Sysmon v7.0 is out since yesterday and we want to try it out as soon as possible and share with you our findings. We are going to discuss what are the new features introduced in this latest version and how we can use those in order to improve our threat hunting capabilities. We will also discuss the changes on a design point of view and how to address a proper deployment of this new version.

What is new ?

News in the Sysmon command line options

Athough this option was already introduced in the previous version 6.20 there is now the possibility to define at installation time the driver name we want Sysmon to use instead of the default name SysmonDrv.sys.

  -d   Specify the name of the installed device driver image.
       Configuration entry: DriverName.
       The service image and service name will be the same

This new option also mentions that the name of the service will be the same name as the service executable (the one used for installation). When we download Sysmon the common name for the installer is Sysmon.exe. So, if we do not change the name of that installer, the name of the Service will be Sysmon which not stealth at all.

These new features are quite interesting because it goes a step further into hiding Sysmon. One could for instance install it with very generic names for both the driver and the service to prevent simple path existence checks to be sucessful. This simple counter measure can certainly fool simple malware or poor threat actors, however we have to bear in mind that it is not the panacea. For instance many other things, more difficult to hide, can still indicate the presence of Sysmon (strings in service and driver binaries, evtx file ...)

News in the Sysmon Events

Doing a diff between the schema of Sysmon v6.1 and v7.0 we can notice the new fields introduced in both events ProcessCreate and ImageLoad.

diff sysmon-v6.1-schema.xml sysmon-v7.0-schema.xml
< <manifest schemaversion="3.4" binaryversion="1.01">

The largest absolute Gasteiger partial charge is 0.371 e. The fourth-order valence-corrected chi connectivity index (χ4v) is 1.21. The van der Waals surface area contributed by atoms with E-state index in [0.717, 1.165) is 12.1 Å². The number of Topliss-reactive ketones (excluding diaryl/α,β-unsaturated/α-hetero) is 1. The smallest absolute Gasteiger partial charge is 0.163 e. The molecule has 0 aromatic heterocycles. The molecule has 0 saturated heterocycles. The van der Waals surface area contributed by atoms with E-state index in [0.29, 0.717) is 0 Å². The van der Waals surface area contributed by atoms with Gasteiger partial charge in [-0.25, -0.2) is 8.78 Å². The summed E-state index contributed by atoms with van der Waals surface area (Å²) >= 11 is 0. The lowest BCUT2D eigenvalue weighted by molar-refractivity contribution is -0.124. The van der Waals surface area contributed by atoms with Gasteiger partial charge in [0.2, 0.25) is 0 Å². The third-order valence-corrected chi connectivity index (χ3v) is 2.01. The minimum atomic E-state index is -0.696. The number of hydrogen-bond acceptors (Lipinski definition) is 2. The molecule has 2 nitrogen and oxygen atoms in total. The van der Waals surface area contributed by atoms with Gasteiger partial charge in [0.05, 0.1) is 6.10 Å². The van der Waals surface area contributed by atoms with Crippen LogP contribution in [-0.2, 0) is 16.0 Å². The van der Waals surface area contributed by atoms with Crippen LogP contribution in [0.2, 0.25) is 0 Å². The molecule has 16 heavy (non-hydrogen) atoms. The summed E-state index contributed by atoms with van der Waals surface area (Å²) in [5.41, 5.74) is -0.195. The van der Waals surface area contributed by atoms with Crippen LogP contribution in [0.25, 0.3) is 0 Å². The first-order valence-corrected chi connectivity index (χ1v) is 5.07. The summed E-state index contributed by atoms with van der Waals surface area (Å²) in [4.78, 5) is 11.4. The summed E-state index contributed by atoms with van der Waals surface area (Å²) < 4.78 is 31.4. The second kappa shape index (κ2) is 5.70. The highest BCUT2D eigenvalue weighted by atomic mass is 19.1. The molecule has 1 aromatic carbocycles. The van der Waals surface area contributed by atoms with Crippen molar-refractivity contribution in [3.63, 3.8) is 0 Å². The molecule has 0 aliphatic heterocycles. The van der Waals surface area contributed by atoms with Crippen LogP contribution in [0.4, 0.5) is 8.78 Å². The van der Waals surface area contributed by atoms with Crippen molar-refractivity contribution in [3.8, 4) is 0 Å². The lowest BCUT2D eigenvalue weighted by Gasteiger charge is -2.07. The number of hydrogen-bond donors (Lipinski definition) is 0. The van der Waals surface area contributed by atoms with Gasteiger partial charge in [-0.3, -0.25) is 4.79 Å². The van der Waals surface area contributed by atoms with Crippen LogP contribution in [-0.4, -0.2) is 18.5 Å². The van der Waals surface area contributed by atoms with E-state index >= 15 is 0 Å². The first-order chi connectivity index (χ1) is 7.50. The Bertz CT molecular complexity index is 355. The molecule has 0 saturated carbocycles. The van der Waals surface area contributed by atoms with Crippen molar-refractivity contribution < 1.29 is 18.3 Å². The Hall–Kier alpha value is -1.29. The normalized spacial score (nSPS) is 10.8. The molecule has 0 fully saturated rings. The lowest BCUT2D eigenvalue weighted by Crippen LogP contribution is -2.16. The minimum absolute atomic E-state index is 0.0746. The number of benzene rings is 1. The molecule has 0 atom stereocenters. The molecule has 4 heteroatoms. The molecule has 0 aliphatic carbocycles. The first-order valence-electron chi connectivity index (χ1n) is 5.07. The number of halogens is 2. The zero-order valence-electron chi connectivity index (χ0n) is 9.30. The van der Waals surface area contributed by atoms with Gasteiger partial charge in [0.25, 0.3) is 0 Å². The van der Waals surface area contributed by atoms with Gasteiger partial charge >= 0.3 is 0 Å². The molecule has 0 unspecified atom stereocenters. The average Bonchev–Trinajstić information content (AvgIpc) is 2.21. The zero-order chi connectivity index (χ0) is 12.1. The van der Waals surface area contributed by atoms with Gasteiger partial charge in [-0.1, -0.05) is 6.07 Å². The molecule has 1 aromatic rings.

> <manifest schemaversion="4.0" binaryversion="1.01">
>       <option switch="s" name="PrintSchema" argument="optional" noconfig="true" exclusive="true" />
>       <option switch="d" name="DriverName" argument="required" />
>       <data name="FileVersion" inType="win:UnicodeString" outType="xs:string" />
>       <data name="Description" inType="win:UnicodeString" outType="xs:string" />
>       <data name="Product" inType="win:UnicodeString" outType="xs:string" />
>       <data name="Company" inType="win:UnicodeString" outType="xs:string" />
>       <data name="FileVersion" inType="win:UnicodeString" outType="xs:string" />
>       <data name="Description" inType="win:UnicodeString" outType="xs:string" />
>       <data name="Product" inType="win:UnicodeString" outType="xs:string" />
>       <data name="Company" inType="win:UnicodeString" outType="xs:string" />

To give you a closer look to what actually is new, hereafter is just an examples of an ImageLoad event (converted to JSON) with those new fields.

  "Event": {
    "EventData": {
      "Company": "Microsoft Corporation",
      "Description": "Server Service Client DLL",
      "FileVersion": "6.1.7601.17514 (win7sp1_rtm.101119-1850)",
      "Hashes": "SHA1=3207AC7F895EAB34623D994548D7810E54BE3E79,MD5=3A9C9BAF610B0DD4967086040B3B62A9,SHA256=E8E9A0F42B1EE7806EDCEED08AA024D037215D06CA317E3678BD5364AD513D23,IMPHASH=2D37F2D4B3C246F361CA150FC7EBF8D4",
      "Image": "C:\\Program Files\\Mozilla Firefox\\firefox.exe",
      "ImageLoaded": "C:\\Windows\\System32\\srvcli.dll",
      "ProcessGuid": "49F1AF32-B634-5A4C-0000-001016B24F0D",
      "ProcessId": "672",
      "Product": "Microsoft Windows Operating System",
      "Signature": "Microsoft Windows",